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Location: Auckland, New Zealand

Friday, August 06, 2010

Maori jobless rate over 16 percent

Labour's Maori affairs spokesperson Parekura Horomia is describing today's unemployment figures as shocking for Maori.

Mr Horomia says while unemployment nationally has jumped from 6 percent to a staggering 6.8 percent, the Maori rate has climbed from 14.2 percent to 16.4 percent.

He says it means that 26,400 Maori are now without jobs ... an increase of 3600 since the previous quarter.

“There are a lot of workers struggling at the moment to pay their bills, to meet their commitments that they had when both in the family were working if they are lucky enough to have an occupation but now there are a lot of single income families, there are a lot of families just struggling with the basic needs,” Mr Horomia says.

The situation is particularly bad in high Maori population areas like Gisborne - Hawkes Bay where the unemployment rate is up from 6.5 to 8.5 percent meaning more than 2000 more people are out of work.


Greens co-leader Meteria Turei says lifting the age of superannuation would mean a major shifting of wealth from Maori to pakeha.

Former National leader and head of the government's 20-20 taskforce Don Brash has called for the super eligibility age to be lifted from 65 to 67 to avoid a blowout in government debt.

This prompted Waikato University demographer Natalie Jackson to say it would only be fair to exempt Maori because of the Maori populations younger age structure with only one in 20 people over 65 being Maori ... while four in 20 under the age of 24 are Maori.

Ms Turei says it means that not only will young Maori be working to pay for superannuation they will be unlikely to get but for super their parents and grandparents wont get either.

“So it’s this a huge generational shift of wealth from older people and it’s also a shift of wealth from young working Maori communities to predominantly Pakeha communities,” Ms Turei says.

Raising the age would make existing equity issues even worse.


A te reo speaking pakeha hip hop artist and finalist in the contemporary waiata section of next month's Silver Scroll Music Awards says all New Zealanders should learn the Maori language.

Jamie Geeenslade AKA maitreya’s song Sin City is up for a gong alongside Ahorangi Winitana’s Oku Mareikura and Ngatapa Blacks' He Mamai Aroha.

He says as he travels overseas he's constantly reminded how te reo Maori gives him a unique sense of identity as a New Zealander.

“Kaitiakitanga, tino rangatiratanga, concepts like this gave me a better understand of how I wanted to treat the land and people in general. You need to go back to the original teachings of the country you are from in order to understand your country better,” Mr Greenslade says.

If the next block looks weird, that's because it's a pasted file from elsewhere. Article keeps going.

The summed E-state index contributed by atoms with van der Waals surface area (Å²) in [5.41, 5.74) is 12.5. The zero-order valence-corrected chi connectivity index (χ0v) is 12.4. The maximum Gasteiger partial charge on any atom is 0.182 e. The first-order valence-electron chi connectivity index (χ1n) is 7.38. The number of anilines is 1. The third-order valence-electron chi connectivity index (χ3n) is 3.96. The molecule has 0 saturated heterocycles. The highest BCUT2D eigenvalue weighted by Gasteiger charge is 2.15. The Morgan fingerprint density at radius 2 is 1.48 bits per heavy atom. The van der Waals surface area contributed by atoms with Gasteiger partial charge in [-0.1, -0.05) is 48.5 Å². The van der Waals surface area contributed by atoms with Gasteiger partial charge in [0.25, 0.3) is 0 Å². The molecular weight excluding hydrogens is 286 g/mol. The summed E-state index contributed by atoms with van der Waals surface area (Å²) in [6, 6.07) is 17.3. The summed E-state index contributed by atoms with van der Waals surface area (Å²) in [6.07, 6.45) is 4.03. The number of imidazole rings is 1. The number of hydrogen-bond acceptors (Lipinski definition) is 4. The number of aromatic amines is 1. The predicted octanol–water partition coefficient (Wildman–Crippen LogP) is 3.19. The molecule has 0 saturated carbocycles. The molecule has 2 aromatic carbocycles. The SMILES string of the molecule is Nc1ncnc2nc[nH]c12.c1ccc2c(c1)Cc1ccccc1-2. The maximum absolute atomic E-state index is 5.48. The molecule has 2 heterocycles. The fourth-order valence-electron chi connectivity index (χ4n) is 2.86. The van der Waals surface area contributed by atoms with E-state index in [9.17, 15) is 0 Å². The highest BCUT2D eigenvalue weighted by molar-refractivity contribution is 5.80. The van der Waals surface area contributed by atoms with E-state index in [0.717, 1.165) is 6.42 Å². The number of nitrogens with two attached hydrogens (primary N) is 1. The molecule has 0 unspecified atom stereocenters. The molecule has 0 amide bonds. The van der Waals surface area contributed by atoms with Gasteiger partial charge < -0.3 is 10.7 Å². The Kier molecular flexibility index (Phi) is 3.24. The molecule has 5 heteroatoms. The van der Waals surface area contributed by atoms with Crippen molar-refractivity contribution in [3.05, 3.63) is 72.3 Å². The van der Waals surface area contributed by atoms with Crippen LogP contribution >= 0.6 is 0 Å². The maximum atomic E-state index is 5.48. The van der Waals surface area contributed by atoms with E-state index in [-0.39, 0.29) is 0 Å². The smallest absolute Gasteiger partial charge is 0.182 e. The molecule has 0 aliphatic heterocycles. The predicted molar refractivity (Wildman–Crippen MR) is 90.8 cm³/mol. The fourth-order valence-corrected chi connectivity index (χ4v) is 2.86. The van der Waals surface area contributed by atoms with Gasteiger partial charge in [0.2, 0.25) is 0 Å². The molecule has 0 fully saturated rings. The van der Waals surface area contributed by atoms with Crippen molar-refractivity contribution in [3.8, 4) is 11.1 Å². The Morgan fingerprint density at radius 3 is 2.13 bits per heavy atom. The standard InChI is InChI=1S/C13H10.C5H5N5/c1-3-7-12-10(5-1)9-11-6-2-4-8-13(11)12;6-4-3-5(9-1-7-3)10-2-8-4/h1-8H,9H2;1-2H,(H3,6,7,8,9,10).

maitreya says te reo maori should be a compulsory subject in New Zealand Schools.


Maori list MP Shane Jones says in parts of Northland where he comes from more than 1 in 3 Maori are unemployed.

Latest unemployment figures show while unemployment nationally has jumped from 6 percent to 6.8 percent, the Maori rate has climbed from 14.2 percent to 16.4 percent, meaning 26,400 Maori are now without jobs ....an increase of 3600 since the previous quarter.

Mr Jones says it’s an indictment on the Minister of Maori Affairs Pita Sharples who has been more interested in the Maori flag over prisons than unemployment.

“There's too many of our rangatahi who aren’t being provided with the necessary leadership by our Minister of Maori Affairs. There’s work that can be done. All that’s needed is some creative programmes, some initiative and really some boldness to do something and stand up to John Key and stand up to Bill English who are giving away the money to people who in many cases quite frankly don’t even need a tax cut,” Mr Jones says.


And Greens co-leader Meteria Turei says welfare reforms before parliament today will hit Maori hard.

She says the measures which include work testing for beneficiaries will be very harsh on the most vulnerable families and children in the country.

“Maori already have all of he social dislocation which comes from colonisation. On top of this social welfare case managers will be able to direct a person to do things, take a certain job or whatever,” Ms Turei says.

If those on the dole don’t take the job offered their benefit can be cut while domestic purpose beneficiaries will be required to find 15 hours a week work or face the same fate.

She says latest unemployment figures show the government is expecting Maori to find non-existent jobs.


The organisation which oversees Health Research Council grants for studying things Maori is pleased to see an emphasis on traditional knowledge in the latest grants round.

The chair of the Nga Kanohi Kitea, Kahu Mc Clintock says $1.5 million has been given to 7 community projects ranging from river cleanup methods to ways of building resilience among Taranaki rangatahi exposed to domestic violence.

“We were pleased to see applications like that come in because those were our traditional knowledge and the fund is about supporting not only research capability and capacity but also to return to some of those traditional ways of looking at health that have been part of us since our arrival in Aotearoa,” Mrs McClintock says.

She says developing Maori capability through traditional knowledge is the prime focus of the Nga Kanohi Kitea Maori Knowledge and Development Research grants.


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